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Radioactivity Practice - Nuclear Physics

Radioactivity Practice - Nuclear Physics
Radioactivity Practice - Nuclear Physics
Radioactivity Practice - Nuclear Physics
Radioactivity Practice - Nuclear Physics
Radioactivity Practice - Nuclear Physics
Radioactivity Practice - Nuclear Physics
Radioactivity Practice - Nuclear Physics
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6 MB|10 pages
Product Description
I use these pages as supplemental work in my Conceptual Physics class along with chapter 39 of the Hewitt book.

Each page has a completed example with explanation.

1. Naming Isotopes – Students use a periodic table to do these 3 things:
* Determine the particles in the nucleus of a given isotope
Example: Uranium-238 has p=92 and n = 146
* Name the isotope given the particles in the nucleus
* Write the nuclear symbol for each isotope used in the two previous parts.(the nuclear symbol is the chemical symbol preceded by the mass number over the atomic number)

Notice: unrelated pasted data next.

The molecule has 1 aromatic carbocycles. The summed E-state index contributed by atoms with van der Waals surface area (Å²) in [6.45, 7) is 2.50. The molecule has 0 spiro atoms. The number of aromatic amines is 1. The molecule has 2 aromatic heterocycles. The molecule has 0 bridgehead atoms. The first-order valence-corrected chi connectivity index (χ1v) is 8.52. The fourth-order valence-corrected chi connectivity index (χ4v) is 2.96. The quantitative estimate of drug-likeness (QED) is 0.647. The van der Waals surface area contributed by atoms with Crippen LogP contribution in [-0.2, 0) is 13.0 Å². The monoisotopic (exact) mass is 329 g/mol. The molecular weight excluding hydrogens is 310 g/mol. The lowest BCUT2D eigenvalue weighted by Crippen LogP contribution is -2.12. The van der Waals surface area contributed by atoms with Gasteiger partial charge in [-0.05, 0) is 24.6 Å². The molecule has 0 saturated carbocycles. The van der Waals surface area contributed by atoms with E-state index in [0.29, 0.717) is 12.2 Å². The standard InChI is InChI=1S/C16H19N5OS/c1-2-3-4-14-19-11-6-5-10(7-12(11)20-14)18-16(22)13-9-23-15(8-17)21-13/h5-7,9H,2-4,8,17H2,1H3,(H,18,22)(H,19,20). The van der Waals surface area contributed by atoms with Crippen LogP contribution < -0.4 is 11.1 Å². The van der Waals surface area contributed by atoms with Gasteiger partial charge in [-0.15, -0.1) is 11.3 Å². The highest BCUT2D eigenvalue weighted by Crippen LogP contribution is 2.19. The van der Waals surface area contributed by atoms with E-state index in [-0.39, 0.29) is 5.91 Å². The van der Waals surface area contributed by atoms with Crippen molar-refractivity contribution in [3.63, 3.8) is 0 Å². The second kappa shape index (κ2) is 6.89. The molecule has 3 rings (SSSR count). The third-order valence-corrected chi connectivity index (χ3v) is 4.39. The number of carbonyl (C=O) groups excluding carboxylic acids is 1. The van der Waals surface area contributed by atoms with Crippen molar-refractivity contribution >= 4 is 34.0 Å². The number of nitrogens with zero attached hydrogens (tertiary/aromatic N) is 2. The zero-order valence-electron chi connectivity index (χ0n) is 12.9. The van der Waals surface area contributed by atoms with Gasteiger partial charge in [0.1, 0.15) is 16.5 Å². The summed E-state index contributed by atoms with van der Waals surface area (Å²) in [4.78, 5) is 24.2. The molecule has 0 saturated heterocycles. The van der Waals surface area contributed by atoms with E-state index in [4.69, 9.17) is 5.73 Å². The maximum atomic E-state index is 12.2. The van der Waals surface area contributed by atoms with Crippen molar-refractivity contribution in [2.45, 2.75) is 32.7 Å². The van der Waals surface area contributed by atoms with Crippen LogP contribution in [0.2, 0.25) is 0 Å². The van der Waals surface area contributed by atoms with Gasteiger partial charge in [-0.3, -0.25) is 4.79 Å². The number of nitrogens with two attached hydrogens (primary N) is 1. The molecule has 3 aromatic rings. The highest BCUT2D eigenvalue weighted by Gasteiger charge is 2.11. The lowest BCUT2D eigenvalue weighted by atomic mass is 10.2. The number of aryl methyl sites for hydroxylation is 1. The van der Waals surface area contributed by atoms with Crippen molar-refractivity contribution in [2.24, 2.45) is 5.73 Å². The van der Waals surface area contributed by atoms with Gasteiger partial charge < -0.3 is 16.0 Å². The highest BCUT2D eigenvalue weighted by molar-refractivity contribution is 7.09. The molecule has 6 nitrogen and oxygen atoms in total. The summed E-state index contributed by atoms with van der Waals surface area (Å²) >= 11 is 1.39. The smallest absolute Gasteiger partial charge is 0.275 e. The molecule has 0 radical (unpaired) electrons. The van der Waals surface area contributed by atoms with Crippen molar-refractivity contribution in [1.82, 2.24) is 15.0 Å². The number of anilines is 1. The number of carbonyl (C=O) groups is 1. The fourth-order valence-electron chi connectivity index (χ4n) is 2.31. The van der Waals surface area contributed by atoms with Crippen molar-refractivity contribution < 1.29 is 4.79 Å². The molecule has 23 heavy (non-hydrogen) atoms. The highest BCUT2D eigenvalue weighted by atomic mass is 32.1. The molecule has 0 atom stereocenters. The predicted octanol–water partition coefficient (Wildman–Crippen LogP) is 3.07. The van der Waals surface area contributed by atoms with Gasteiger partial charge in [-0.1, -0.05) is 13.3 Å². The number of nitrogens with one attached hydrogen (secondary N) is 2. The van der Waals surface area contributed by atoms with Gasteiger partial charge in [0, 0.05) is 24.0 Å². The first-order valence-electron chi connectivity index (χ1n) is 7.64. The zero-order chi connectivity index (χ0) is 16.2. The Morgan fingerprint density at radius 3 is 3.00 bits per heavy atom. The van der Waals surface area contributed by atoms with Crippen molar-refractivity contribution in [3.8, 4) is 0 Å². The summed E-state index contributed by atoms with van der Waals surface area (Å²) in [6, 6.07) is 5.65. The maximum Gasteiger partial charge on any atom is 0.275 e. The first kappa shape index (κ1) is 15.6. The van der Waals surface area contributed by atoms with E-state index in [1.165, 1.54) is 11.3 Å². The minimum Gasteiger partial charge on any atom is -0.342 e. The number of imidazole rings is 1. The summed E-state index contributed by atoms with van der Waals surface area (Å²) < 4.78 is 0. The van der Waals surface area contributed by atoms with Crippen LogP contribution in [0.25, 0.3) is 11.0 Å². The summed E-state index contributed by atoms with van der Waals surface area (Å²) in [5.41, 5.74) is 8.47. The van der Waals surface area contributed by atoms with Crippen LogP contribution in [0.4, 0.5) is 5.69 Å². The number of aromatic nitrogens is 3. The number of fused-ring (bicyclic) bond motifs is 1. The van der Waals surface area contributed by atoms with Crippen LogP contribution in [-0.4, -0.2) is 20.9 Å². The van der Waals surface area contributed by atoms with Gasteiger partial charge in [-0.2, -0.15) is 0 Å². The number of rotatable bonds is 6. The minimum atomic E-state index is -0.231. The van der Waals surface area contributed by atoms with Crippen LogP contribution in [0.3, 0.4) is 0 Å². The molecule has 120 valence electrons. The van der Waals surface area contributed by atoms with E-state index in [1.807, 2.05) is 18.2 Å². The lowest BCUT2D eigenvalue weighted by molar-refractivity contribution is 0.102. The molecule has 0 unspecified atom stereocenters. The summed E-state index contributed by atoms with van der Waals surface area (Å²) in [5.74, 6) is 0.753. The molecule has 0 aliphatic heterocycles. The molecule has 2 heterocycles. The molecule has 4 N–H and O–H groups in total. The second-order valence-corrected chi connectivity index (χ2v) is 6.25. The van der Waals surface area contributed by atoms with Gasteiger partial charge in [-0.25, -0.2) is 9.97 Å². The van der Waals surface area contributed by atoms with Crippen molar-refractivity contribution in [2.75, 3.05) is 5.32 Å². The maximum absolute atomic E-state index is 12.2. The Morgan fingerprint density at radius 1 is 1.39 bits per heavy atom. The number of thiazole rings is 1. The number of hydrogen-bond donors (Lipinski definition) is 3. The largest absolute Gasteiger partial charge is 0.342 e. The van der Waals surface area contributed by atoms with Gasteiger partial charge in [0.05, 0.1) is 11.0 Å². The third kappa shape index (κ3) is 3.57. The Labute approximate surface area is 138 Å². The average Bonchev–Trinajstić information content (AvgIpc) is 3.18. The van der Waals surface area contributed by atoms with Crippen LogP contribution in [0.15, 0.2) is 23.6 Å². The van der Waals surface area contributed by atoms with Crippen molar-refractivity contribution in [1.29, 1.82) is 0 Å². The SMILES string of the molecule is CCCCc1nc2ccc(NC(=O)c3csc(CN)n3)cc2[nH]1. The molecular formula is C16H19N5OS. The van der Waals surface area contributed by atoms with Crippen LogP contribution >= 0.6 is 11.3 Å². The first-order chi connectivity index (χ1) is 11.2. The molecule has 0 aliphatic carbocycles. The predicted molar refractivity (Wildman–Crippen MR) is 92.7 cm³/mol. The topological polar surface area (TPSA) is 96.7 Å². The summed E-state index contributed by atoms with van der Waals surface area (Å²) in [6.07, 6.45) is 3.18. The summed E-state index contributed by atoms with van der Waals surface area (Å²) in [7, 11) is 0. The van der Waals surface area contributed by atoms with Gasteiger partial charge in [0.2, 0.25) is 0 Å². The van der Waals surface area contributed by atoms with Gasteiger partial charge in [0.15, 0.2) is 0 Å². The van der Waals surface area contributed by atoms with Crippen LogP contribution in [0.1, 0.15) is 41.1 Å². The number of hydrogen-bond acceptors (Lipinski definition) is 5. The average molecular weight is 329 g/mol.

2. Alpha Decay – Students write nuclear equations for the alpha decay of 4 isotopes.The isotopes transmute into another element when an alpha particle (2p+ 2n) is ejected.

3. Beta Decay – Students write nuclear equations for the beta decay of 4 isotopes. The isotopes transmute into another element when a beta particle is ejected.
They are all beta-minus decay, not beta-plus.
A beta particle is an electron from the nucleus, not an orbital electron.
A neutron splits into a proton and an electron. Point out that charge is conserved.
The electron is ejected as a beta particle the additional protons stays in the nucleus.

4. Half-life Graphs - Given the half life and initial amount of a radioactive sample, students make a graph of radioactive material vs time.

These also align nicely with Next Generation Science Standards
Disciplinary Core Idea:
PS1.C: Nuclear Processes Nuclear processes, including fusion, fission, and radioactive decays of unstable nuclei, involve release or absorption of energy. The total number of neutrons plus protons does not change in any nuclear process.
Cross cutting Concept:
Energy and Matter : In nuclear processes, atoms are not conserved, but the total number of protons plus neutrons is conserved.
Total Pages
10 pages
Answer Key
Included
Teaching Duration
N/A
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Lisa Tarman

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